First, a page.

Wrzeski cites the importance of effective
ventilation systems. In the last decade, he notes, theres been a
trend towards creating a thoroughly insulated, tightly-constructed
"thermal envelope" that limits air infiltration and allows a
house to stay warm in the winter and cool in the summer. But as
Wrzeski points out, "people, plants, and pets create
moisture." Without proper ventilation, a tightly-built house can
trap this moisture, which may lead to condensation on windows,
internal rot, or high levels of humidity. Also, improper air
circulation for instance, from ventilation fans that create high
levels of suction can cause drafts, including downdrafts in the
chimney. If you move air correctly, Wrzeski stresses, "you
minimize the amount of energy you have to use."
To get rid of this moisture and ensure proper air
flow, savvy builders install high-quality bathroom fans and range
hoods that are suited to a households needs, and they also make
sure that a houses thermal envelope is not blocking off the intake
or exhaust path of furnaces and water heaters. These devices need what
is called "combustion air" to keep their fires going, and as
Wrzeski points out, "every cubic foot of air that comes in has to
go back out."
To get rid of this moisture and ensure proper air
flow, savvy builders install heavy-duty fans in the bathroom and
powerful range hoods in the kitchen, and they also make sure that a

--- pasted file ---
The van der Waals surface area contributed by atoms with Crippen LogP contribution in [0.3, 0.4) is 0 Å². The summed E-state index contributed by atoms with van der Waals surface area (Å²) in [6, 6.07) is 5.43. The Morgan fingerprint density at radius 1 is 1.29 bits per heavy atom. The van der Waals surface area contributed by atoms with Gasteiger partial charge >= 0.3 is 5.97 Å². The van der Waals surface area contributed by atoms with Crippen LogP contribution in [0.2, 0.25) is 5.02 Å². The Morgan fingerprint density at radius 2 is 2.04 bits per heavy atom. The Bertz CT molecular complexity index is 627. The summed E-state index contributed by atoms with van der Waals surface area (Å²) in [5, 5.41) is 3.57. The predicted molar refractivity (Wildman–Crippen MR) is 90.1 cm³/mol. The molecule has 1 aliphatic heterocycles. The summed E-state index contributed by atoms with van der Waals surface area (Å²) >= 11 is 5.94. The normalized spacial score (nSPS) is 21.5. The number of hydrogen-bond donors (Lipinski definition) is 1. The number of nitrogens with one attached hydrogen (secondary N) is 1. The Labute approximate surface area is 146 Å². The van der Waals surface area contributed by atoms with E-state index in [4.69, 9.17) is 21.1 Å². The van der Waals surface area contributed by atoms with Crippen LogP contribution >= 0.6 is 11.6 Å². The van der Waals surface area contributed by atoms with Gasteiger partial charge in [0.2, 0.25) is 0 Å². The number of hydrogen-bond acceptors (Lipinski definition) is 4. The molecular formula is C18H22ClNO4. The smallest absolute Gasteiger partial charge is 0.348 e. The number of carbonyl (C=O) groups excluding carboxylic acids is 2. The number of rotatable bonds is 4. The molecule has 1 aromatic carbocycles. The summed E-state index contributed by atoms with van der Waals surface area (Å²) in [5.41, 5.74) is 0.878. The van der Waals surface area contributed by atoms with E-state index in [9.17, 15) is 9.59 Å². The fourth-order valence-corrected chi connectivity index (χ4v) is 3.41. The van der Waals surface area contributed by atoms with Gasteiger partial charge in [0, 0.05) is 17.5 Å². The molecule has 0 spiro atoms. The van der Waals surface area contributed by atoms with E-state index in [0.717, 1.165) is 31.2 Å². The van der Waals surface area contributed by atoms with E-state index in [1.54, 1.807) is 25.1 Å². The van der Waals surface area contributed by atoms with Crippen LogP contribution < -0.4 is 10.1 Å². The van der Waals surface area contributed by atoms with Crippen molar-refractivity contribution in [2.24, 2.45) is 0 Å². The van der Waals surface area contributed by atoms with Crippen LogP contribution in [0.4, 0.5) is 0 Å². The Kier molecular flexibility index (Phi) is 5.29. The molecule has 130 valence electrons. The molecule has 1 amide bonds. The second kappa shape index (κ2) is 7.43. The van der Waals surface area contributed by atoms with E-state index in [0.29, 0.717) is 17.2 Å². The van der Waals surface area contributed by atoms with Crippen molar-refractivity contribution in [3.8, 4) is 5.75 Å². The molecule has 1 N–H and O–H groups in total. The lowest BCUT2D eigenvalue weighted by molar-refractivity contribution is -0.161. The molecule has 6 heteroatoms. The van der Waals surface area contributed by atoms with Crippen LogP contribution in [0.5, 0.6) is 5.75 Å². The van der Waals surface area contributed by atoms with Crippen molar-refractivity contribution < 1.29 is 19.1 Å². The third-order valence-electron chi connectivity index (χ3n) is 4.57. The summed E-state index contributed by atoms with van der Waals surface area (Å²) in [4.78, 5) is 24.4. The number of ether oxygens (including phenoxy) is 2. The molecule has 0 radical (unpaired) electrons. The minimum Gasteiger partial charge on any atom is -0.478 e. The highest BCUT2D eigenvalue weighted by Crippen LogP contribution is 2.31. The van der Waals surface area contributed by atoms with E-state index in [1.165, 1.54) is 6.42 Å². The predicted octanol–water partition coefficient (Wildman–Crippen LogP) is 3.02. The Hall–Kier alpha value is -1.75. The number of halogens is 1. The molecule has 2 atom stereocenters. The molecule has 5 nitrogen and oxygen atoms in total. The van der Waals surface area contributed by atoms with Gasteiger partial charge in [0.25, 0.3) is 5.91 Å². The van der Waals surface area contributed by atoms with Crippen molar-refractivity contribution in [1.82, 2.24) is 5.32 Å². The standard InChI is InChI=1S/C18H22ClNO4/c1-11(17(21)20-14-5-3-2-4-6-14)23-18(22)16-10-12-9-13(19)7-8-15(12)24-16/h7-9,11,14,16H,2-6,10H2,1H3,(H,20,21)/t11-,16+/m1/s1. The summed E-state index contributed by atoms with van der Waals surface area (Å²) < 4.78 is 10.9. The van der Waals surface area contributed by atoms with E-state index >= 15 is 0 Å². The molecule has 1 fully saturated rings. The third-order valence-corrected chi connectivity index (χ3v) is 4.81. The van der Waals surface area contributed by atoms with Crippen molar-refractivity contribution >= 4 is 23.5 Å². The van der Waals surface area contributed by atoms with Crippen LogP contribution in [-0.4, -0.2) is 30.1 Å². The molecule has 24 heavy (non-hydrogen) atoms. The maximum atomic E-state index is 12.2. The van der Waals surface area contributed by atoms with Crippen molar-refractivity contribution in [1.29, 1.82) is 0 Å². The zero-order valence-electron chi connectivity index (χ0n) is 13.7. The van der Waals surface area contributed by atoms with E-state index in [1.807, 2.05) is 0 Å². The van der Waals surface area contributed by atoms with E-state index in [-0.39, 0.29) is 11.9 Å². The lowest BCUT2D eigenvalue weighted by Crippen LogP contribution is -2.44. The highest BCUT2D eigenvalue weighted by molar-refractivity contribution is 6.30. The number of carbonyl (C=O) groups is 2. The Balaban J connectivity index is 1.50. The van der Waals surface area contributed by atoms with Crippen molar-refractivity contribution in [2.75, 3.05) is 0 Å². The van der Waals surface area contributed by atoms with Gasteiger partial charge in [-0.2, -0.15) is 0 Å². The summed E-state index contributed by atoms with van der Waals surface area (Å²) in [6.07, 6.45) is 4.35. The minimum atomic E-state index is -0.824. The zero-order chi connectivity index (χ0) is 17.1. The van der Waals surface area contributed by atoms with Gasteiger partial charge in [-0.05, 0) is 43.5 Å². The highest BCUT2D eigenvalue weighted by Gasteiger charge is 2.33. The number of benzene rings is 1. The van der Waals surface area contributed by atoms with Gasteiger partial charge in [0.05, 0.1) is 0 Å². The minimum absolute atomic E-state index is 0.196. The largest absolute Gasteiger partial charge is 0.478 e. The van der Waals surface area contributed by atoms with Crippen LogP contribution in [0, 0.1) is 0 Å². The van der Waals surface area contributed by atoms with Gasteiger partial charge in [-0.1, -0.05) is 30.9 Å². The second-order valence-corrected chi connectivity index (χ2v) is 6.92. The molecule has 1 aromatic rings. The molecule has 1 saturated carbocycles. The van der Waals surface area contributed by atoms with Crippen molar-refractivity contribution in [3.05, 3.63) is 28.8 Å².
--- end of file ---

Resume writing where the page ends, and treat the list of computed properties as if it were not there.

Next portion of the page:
houses thermal envelope is not blocking off the intake or exhaust
path of furnaces and water heaters. These devices need what is called
"combustion air" to keep their fires going, and as Wrzeski
points out, "every cubic foot of air that comes in has to go back
Nowadays, many houses have what is called
"sealed combustion" for their water heaters and furnaces.
One pipe brings in air; another takes it out again. Some water heaters
now use powered ventilation. In addition, there are recovery systems
available that can take excess heat from another part of the house
from an air-conditioning unit, for instance and put it back in the
Windows are another important aspect of a houses
total system, because they are typically the weakest link in a houses
thermal envelope. A houses "r" value refers to the
resistance of heat flow, and windows have the lowest "r"
value in the envelope. One current trend among builders is the
installation of what are called "low-emissivity" or
"low-e" windows. These windows are double-glazed; i.e., have
two panes of glass with an insulating layer of air or gas in
between,with special coatings that reflect radiant heat. In the
winter, these coatings throw heat back inside the house, and in the
summer, they reflect it outward.
A house, Wrzeski says, should be looked at as
several different zones of activity. People can focus improvements in
energy efficiency on rooms that they use the most. He adds that some
new houses have systems that can shut off different zones.
One important trend in home construction is the
establishment of practices and standards for builders to follow so as
to make houses more
energy-efficient. The Wisconsin Environmental Initiative offers a
program called Green Built Home. This voluntary program is available